Apple’s new voice recognition device/PA has been out in the UK for a little while now. It’s worth mentioning first that I understand Apple is much like the Marmite of the technology world, you either love it or you hate it. As with almost all Apple products on the market, opinion is fiercely divided on it. Many veteran iPhone users will find it easy to use, friendly and helpful, others will never even look at it.
Voice recognition has been knocking around for a long time now, usually with so many glitches and accent faults that it’s written off faster than you can say hands free. However, Apples uncanny ability to make everything cool has meant much bigger hype for the arrival of Siri than other competitive voice recognition technology (VRT).
So what does Siri have that the others don’t? Well, Apple has gone to extra lengths to make Siri much more user friendly than previous VRT, even the voice control on the iPhone 4. It can pick up accents much more easily than previously (granted it still has problems with some accents). You can programme Siri to contain a lot of your personal information which will come in handy when you’re using it. For example Siri knows your name, your address and all your contact details, so you can set yourself a reminder to text someone when you get home, and Siri will know when you are home to send the reminder. That’s pretty special stuff.
The calendar function is also very useful, so you can command Siri to schedule a meeting with someone, maybe from your phone book, and it will notify them if necessary, and also check for any scheduling conflicts, which is handy if you’re driving and want to move things around without waiting for traffic lights and frantically messing about before it goes green again (not something I’d ever do!). Siri also understands more complex commands than some other VRT out there. I can ask if I’ll need a coat this morning and Siri will find a local weather forecast and respond accordingly.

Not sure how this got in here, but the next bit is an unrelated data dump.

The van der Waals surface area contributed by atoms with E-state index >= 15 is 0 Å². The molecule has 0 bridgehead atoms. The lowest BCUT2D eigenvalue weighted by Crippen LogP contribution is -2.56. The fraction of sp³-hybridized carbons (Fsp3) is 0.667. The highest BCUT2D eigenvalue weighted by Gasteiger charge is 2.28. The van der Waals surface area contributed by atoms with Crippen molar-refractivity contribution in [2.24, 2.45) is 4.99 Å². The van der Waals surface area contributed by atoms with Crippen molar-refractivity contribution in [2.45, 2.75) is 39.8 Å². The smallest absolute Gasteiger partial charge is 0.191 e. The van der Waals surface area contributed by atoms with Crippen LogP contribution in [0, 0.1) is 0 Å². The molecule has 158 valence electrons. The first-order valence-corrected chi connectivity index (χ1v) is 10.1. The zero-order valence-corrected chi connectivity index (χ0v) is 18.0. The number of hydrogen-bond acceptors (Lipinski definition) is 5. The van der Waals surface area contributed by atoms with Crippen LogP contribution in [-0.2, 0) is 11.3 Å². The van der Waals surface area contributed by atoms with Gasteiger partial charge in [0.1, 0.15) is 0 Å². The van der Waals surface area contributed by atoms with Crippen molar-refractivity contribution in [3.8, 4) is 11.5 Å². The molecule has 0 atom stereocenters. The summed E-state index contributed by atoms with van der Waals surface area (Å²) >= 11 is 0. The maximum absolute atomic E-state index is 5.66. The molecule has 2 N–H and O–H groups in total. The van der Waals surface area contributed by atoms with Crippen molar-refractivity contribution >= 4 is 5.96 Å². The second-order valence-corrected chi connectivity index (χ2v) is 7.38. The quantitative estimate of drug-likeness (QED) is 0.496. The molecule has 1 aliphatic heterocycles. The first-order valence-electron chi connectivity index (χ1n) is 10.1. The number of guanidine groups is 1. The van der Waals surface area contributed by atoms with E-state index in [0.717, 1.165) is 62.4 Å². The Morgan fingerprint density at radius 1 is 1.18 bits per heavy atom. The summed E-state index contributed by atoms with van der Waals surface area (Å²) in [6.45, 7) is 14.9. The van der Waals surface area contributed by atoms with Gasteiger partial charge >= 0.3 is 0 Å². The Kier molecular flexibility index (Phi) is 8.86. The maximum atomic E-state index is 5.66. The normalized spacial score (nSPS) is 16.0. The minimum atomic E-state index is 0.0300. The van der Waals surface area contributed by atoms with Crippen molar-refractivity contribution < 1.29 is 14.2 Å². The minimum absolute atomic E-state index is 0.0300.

In terms of information management, Siri is very exciting technology which signals a new era in affordable, user friendly VRT.
However, with the good must come the bad. As with any VRT, questions can be raised about how useful this software is, if we look at its overall value. There will always be times when VRT is not useful or appropriate, no matter how good the technology is. If you’re watching a movie at the cinema and want to Google something from the film, I think we can all agree it’s much more polite to discreetly type it in to your phone rather than start barking orders at it. Public places of any kind are always going to be VRT’s main stumbling block for various reasons. I guess the next step would be mind recognition technology, not too far in the future if you have a look at what the clever scientists are doing at the moment with paralysed and comatose patients…I digress. It would also be nice if Siri could connect with third party apps as well, so I could update my Twitter feed on the run, or Shazam the tune I may or may not be jamming to in my car.
So is Siri worth upgrading to an iPhone 4S for? Well it’s a good indicator of things to come, and the direction that iPhones are moving in at the moment. If you don’t expect the world, Siri is fun and useful on occasion.